“You just haven’t been training long enough, don’t sweat it,”
My boyfriend Mark said this me once when I was somewhat tearfully lamenting what I perceived as a stall in my overall progress.
For a second I was taken aback – I train 4-5 days consistently, and have been doing so for about 3 ½ years. (Cue experienced lifters chuckling.)
3 ½ years is nothing. Especially if before you started lifting you suffered a distinct lack of ANY kind of fitness habits.
What Mark meant was that my total training history was so relatively short that I don’t appreciate how long it actually takes to get good and make progress and thus am needlessly getting upset. I needed perspective. It can be tricky to maintain perspective of your own training, especially if you’re used to working alone.
Mark is not a strength athlete, he is a martial arts athlete, but he has been in the weight room, on the track/field and in the ring for about 2 decades. He has a been a competitive fighter since he was 14. He has experienced more physical training discomfort and setbacks than I have clocked total gym time, by a LOT.
So this article is for the growing number of formerly un-athletic iron sport newbies like me who need a little perspective. For many of us, lifting is the first physically challenging thing that we felt at home doing, and thus our introduction to sports and competition in general. How great for us that we have finally felt comfortable in physical discipline and are no longer being held back because we felt like awkward nerds.
But something that took a while to sink in for me is that not only does it take a long time to get REALLY strong, but it takes time to get FIT, and my background of sedentary vices means I have a lot more work to do. And the more experience you get as a lifter and the stronger you get, the more generally fit you need to be to optimally recover and keep improving.
How Long Does It Take To Be Great?
We’ve all heard Malcolm Gladwell’s 10,000 hours to mastery theory. Now not everyone wants to be a literal master of their sport, but we all want to be good for ourselves and we all want to make continual progress, or we wouldn’t be doing it.
I’m going to use Gladwell’s theory and apply it to strength sports, to calculate roughly how long it would take to get good. Note, this is not remotely scientific, it is simply to offer a perspective on a rough hypothetical question: the question being “how long does it take?”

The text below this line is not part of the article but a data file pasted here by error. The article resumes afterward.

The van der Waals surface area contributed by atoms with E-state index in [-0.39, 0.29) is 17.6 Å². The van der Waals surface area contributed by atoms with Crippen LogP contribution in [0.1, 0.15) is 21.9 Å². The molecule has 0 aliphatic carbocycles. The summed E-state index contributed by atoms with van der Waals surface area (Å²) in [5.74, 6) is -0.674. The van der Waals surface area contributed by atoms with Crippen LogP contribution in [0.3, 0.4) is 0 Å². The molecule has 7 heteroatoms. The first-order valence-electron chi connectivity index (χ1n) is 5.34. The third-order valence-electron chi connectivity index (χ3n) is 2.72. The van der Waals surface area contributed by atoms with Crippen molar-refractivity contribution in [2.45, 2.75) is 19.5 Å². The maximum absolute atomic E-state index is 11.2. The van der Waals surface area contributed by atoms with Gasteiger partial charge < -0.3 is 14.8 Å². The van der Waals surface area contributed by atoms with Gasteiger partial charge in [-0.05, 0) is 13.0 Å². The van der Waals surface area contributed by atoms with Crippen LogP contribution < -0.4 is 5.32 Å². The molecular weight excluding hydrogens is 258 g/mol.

Again, this is just to give you, or the beginner or mentor of said beginner, a reminder of what the progress calendar can look like.
While it might not take 10,000 hours, let’s assume 7,000 hrs for technical proficiency, skill, and general maximizing of our own potential.
Now, we can’t lift 6 hours every day to speed our way to mastery. Most people don’t have that kinda time and also strength simply doesn’t build quickly. The stronger you get, the more stressful your lifting literally becomes to your body because you’re lifting heavier weights, and the more recovery you need. Very strong and experienced lifters intelligently prepping for a competition are likely not going to waste energy doing tons of extra exercises.
Basically, even if you COULD lift 6 hours a day, it wouldn’t make you get stronger faster.
So I’ll use a generous estimation of my own training history to calculate where I am on the road to 7000 hours of Kinda – Mastery.
An aggressive training schedule for me is 4-5 training sessions a week of varying intensity. Let’s say 5 sessions with an average length of 1.5 hours.
Let’s say I keep up that pace uninterrupted every month of every year.
7.5 hrs a week
52 weeks in a year
360 hrs a year
I’ve been consistently training for about 3.5 years.
That’s 1,365 hours.
At that rate, it’s going to take me about 20 YEARS to get to 7,000 hours.
Let’s also GENEROUSLY assume that on average I spend a minimum of 5 hours a week of hauling weights around (I’m a personal trainer) and visualizing/imagination work and that those hours count to my total training hours.
So 5 + 7.5
= 600 hrs
× 3.5 yrs
Still only equals 2,275 hours for me so far, barely 1/3 of the way to my not quite personal best.
That’s solid work, don’t get me wrong! But in strength sports, I’m more like a novice intermediate.
We want to be the best we can be, and it’s easy to compare ourselves to OTHER people’s progress – a surefire way to start feeling like shit about your progress. Comparison is a natural and normal thing to do, but we have to be mindful of it.
The average lifter you’re admiring on Instagram has a totally unique training history. And so do you.
Your Training History (Or Lack Thereof) Matters
Your history matters.